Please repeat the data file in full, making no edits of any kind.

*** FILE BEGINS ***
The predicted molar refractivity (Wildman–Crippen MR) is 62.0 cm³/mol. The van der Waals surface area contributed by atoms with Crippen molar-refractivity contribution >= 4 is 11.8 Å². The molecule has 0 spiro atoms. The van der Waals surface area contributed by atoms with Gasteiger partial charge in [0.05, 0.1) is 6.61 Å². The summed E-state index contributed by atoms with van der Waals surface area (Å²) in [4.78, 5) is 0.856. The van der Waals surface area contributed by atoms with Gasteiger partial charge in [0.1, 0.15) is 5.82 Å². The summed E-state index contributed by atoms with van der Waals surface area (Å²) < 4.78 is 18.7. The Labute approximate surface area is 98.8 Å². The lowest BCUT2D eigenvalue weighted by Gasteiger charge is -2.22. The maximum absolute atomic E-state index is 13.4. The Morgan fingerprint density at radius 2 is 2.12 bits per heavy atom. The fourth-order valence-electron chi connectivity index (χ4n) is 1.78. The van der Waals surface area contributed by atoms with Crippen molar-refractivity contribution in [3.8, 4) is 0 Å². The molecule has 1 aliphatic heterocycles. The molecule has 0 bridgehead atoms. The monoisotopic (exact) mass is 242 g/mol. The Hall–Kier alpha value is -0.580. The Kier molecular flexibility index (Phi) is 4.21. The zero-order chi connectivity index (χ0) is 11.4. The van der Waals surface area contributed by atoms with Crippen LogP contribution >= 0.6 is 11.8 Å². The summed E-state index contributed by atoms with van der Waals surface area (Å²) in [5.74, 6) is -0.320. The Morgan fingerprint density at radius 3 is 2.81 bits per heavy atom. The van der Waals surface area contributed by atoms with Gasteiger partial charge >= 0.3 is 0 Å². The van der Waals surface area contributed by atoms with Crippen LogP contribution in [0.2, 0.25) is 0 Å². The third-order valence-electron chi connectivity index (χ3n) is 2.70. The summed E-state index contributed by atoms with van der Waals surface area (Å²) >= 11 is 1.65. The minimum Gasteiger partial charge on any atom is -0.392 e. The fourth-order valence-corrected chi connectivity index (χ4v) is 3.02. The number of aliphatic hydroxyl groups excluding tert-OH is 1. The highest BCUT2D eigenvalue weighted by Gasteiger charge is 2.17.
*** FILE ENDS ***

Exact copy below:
The predicted molar refractivity (Wildman–Crippen MR) is 62.0 cm³/mol. The van der Waals surface area contributed by atoms with Crippen molar-refractivity contribution >= 4 is 11.8 Å². The molecule has 0 spiro atoms. The van der Waals surface area contributed by atoms with Gasteiger partial charge in [0.05, 0.1) is 6.61 Å². The summed E-state index contributed by atoms with van der Waals surface area (Å²) in [4.78, 5) is 0.856. The van der Waals surface area contributed by atoms with Gasteiger partial charge in [0.1, 0.15) is 5.82 Å². The summed E-state index contributed by atoms with van der Waals surface area (Å²) < 4.78 is 18.7. The Labute approximate surface area is 98.8 Å². The lowest BCUT2D eigenvalue weighted by Gasteiger charge is -2.22. The maximum absolute atomic E-state index is 13.4. The Morgan fingerprint density at radius 2 is 2.12 bits per heavy atom. The fourth-order valence-electron chi connectivity index (χ4n) is 1.78. The van der Waals surface area contributed by atoms with Crippen molar-refractivity contribution in [3.8, 4) is 0 Å². The molecule has 1 aliphatic heterocycles. The molecule has 0 bridgehead atoms. The monoisotopic (exact) mass is 242 g/mol. The Hall–Kier alpha value is -0.580. The Kier molecular flexibility index (Phi) is 4.21. The zero-order chi connectivity index (χ0) is 11.4. The van der Waals surface area contributed by atoms with Crippen LogP contribution >= 0.6 is 11.8 Å². The summed E-state index contributed by atoms with van der Waals surface area (Å²) in [5.74, 6) is -0.320. The Morgan fingerprint density at radius 3 is 2.81 bits per heavy atom. The van der Waals surface area contributed by atoms with Gasteiger partial charge >= 0.3 is 0 Å². The van der Waals surface area contributed by atoms with Crippen LogP contribution in [0.2, 0.25) is 0 Å². The third-order valence-electron chi connectivity index (χ3n) is 2.70. The summed E-state index contributed by atoms with van der Waals surface area (Å²) >= 11 is 1.65. The minimum Gasteiger partial charge on any atom is -0.392 e. The fourth-order valence-corrected chi connectivity index (χ4v) is 3.02. The number of aliphatic hydroxyl groups excluding tert-OH is 1. The highest BCUT2D eigenvalue weighted by Gasteiger charge is 2.17.